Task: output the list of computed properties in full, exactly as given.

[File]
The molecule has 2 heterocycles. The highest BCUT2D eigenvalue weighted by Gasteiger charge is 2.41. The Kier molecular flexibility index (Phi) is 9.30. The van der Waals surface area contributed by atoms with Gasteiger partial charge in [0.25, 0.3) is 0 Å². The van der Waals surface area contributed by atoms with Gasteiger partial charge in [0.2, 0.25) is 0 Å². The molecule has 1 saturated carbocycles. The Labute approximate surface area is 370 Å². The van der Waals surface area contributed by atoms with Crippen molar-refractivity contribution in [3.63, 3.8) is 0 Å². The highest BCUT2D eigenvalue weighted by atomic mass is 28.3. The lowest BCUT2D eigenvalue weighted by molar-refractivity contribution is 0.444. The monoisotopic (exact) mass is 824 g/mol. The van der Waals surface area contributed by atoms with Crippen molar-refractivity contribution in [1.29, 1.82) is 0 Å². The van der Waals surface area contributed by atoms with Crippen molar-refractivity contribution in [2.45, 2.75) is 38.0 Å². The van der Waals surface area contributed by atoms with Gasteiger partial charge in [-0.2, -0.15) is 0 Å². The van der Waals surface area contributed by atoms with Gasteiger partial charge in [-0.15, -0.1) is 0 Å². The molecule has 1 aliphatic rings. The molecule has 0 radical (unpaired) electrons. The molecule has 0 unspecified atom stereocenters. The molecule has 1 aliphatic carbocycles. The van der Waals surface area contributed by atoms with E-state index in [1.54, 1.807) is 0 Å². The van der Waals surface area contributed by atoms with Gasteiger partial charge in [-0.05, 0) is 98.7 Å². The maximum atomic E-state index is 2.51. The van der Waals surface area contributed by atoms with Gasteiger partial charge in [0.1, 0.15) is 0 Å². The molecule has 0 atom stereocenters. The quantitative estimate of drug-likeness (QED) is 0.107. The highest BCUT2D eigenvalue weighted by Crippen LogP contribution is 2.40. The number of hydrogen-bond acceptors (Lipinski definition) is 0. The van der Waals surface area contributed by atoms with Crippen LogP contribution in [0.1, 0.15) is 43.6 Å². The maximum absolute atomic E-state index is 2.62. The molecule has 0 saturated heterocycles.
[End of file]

The molecule has 2 heterocycles. The highest BCUT2D eigenvalue weighted by Gasteiger charge is 2.41. The Kier molecular flexibility index (Phi) is 9.30. The van der Waals surface area contributed by atoms with Gasteiger partial charge in [0.25, 0.3) is 0 Å². The van der Waals surface area contributed by atoms with Gasteiger partial charge in [0.2, 0.25) is 0 Å². The molecule has 1 saturated carbocycles. The Labute approximate surface area is 370 Å². The van der Waals surface area contributed by atoms with Crippen molar-refractivity contribution in [3.63, 3.8) is 0 Å². The highest BCUT2D eigenvalue weighted by atomic mass is 28.3. The lowest BCUT2D eigenvalue weighted by molar-refractivity contribution is 0.444. The monoisotopic (exact) mass is 824 g/mol. The van der Waals surface area contributed by atoms with Crippen molar-refractivity contribution in [1.29, 1.82) is 0 Å². The van der Waals surface area contributed by atoms with Crippen molar-refractivity contribution in [2.45, 2.75) is 38.0 Å². The van der Waals surface area contributed by atoms with Gasteiger partial charge in [-0.2, -0.15) is 0 Å². The van der Waals surface area contributed by atoms with Gasteiger partial charge in [-0.15, -0.1) is 0 Å². The molecule has 1 aliphatic rings. The molecule has 0 radical (unpaired) electrons. The molecule has 0 unspecified atom stereocenters. The molecule has 1 aliphatic carbocycles. The van der Waals surface area contributed by atoms with E-state index in [1.54, 1.807) is 0 Å². The van der Waals surface area contributed by atoms with Gasteiger partial charge in [-0.05, 0) is 98.7 Å². The maximum atomic E-state index is 2.51. The van der Waals surface area contributed by atoms with Gasteiger partial charge in [0.1, 0.15) is 0 Å². The molecule has 0 atom stereocenters. The quantitative estimate of drug-likeness (QED) is 0.107. The highest BCUT2D eigenvalue weighted by Crippen LogP contribution is 2.40. The number of hydrogen-bond acceptors (Lipinski definition) is 0. The van der Waals surface area contributed by atoms with Crippen LogP contribution in [0.1, 0.15) is 43.6 Å². The maximum absolute atomic E-state index is 2.62. The molecule has 0 saturated heterocycles.